Molecular investigation of Australian termites and their gut symbionts

Abdul Rahman, Nurdyana (2016). Molecular investigation of Australian termites and their gut symbionts PhD Thesis, School of Chemistry and Molecular Biosciences, The University of Queensland. doi:10.14264/uql.2016.136

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Author Abdul Rahman, Nurdyana
Thesis Title Molecular investigation of Australian termites and their gut symbionts
School, Centre or Institute School of Chemistry and Molecular Biosciences
Institution The University of Queensland
DOI 10.14264/uql.2016.136
Publication date 2016-03-13
Thesis type PhD Thesis
Supervisor Philip Hugenholtz
Gene Tyson
David Merritt
Total pages 258
Language eng
Subjects 0605 Microbiology
0601 Biochemistry and Cell Biology
Formatted abstract
Termites are one of the most abundant and ecologically important eusocial insects in tropical and subtropical regions. Their success as lignocellulose decomposers is a result of a mutualistic relationship with their gut microbiota. Termites have evolved from wood-feeding cockroaches (lower termites) and expanded their dietary scope to soil, herbivore dung, grass and litter (higher termites). The introduction of high-throughput culture-independent molecular techniques has reinvigorated efforts to understand the termite gut microbiome and its involvement in symbiotic digestion. Yet, there remain significant unanswered or poorly answered questions regarding termite gut microbiome ecology and evolution such as the relative effect of diet vs vertical inheritance on shaping gut communities, the resilience of these communities under changing dietary regimes, the function of specific populations and the relative contributions of prokaryotic and eukaryotic symbionts to hydrolysis in lower termites. The aim of this thesis is to address these questions making use of Australia’s diverse but understudied termite species.

In Chapter 2, a molecular survey using SSU rRNA amplicon pyrosequencing was conducted on 66 termite gut samples comprising seven higher termite genera and nine lower termite genera. Findings indicated that vertical inheritance is the primary force shaping the termite gut microbiome, with diet playing a more subtle role changing relative abundance of some populations. This suggested that gut community and structure may change in response to dietary changes as a short-term adaptive mechanism. To test this hypothesis, feeding experiments were performed on the polyphagous lower termite species, Mastotermes darwiniensis, and gut communities were monitored over time via SSU rRNA profiling, forming the basis of Chapter 3. Small shifts in relative abundance of gut populations were noted with compositionally different feedstocks (e.g. wood to grass) supporting the original hypothesis, but greater shifts are likely due to response to stress as an effect of smaller colony size. However, only small differences were noted in corresponding gut protein profiles, suggesting that gut function was maintained even though community composition altered. In Chapter 4, whole gut DNA samples of two lower (Mastotermes and Porotermes) and two higher (Nasutitermes and Microcerotermes) termite genera were shotgun sequenced. Gene-centric analysis of the shotgun data was performed to determine community-level functional similarities and differences. Despite conspicuous differences in community structure between these four wood-feeding genera (Chapter 2), they had similar gene family abundance profiles suggesting functional convergence in these communities. Differential coverage binning was also attempted to recover population genomes from the metagenomic datasets, but with limited success due to termite host DNA compromising the assemblies. However, three and one substantially complete population genomes belonging to the Fibrobacteres and TG3 phyla, respectively, were recovered from the two higher termite genera, Microcerotermes and Nasutitermes. Currently only one sequenced isolate is publicly available for the Fibrobacteres (Fibrobacter succinogenes) and one for TG3 (Chitinivibrio alkaliphilus). In Chapter 5, a comparative genomics analysis of the Fibrobacteres/TG3 phyla was conducted using the four termite gut population genomes together with three from a cellulose-fed anaerobic digester, one from sheep rumen and the two isolate reference genomes. Genome-based phylogeny indicated a robust relationship between Fibrobacteres and TG3, thus we propose reclassifying TG3 as a class within the Fibrobacteres phylum. Polymer hydrolysing genes were found to be over-represented in all 10 genomes suggesting that this is a unifying characteristic of the Fibrobacteres, although additional ecosystems should be investigated to confirm this inference. Historically, the Fibrobacteres were thought to be non-motile based on extrapolation from F. succinogenes, however, our analysis suggests that flagella-based motility is an ancestral and widespread trait in this phylum and has been recently lost in F. succinogenes and related genera.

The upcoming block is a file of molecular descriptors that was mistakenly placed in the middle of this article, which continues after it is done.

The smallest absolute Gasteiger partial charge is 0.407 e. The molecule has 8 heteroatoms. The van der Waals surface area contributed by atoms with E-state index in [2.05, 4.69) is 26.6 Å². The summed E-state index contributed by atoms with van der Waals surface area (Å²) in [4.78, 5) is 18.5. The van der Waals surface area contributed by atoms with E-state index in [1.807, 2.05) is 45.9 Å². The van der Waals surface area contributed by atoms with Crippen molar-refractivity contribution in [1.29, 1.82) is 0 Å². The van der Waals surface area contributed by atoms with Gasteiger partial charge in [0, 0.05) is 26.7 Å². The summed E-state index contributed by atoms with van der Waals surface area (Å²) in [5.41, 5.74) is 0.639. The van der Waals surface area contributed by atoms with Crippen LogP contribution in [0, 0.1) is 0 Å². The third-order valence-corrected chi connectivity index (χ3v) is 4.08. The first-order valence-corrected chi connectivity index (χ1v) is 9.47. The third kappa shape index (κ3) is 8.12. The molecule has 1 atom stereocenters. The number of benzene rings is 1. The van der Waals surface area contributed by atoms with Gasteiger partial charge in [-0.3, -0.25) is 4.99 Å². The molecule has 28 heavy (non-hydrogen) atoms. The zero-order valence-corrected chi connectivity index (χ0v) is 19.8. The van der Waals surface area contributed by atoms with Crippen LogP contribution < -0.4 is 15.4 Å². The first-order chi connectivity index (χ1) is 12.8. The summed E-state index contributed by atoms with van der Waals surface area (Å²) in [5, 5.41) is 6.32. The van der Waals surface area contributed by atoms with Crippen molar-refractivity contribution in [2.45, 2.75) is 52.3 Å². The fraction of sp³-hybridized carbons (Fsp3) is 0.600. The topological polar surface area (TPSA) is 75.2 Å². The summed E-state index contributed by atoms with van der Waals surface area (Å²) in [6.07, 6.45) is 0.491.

The findings of this thesis contribute to the growing body of knowledge on termite gut microbiomes and in particular, Australian species. The Fibrobacteres genomes provide insight into the evolution of this understudied and underrepresented phylum, which are common constituents of anoxic fibrolytic communities.
Keyword Termite gut
Australian termite
Termite feeding trials
Fibrobacteres
Comparative genomics
Metabolism
Phylogenetics

Document type: Thesis
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Created: Mon, 29 Feb 2016, 21:46:42 EST by Nurdyana Abdul Rahman on behalf of Learning and Research Services (UQ Library)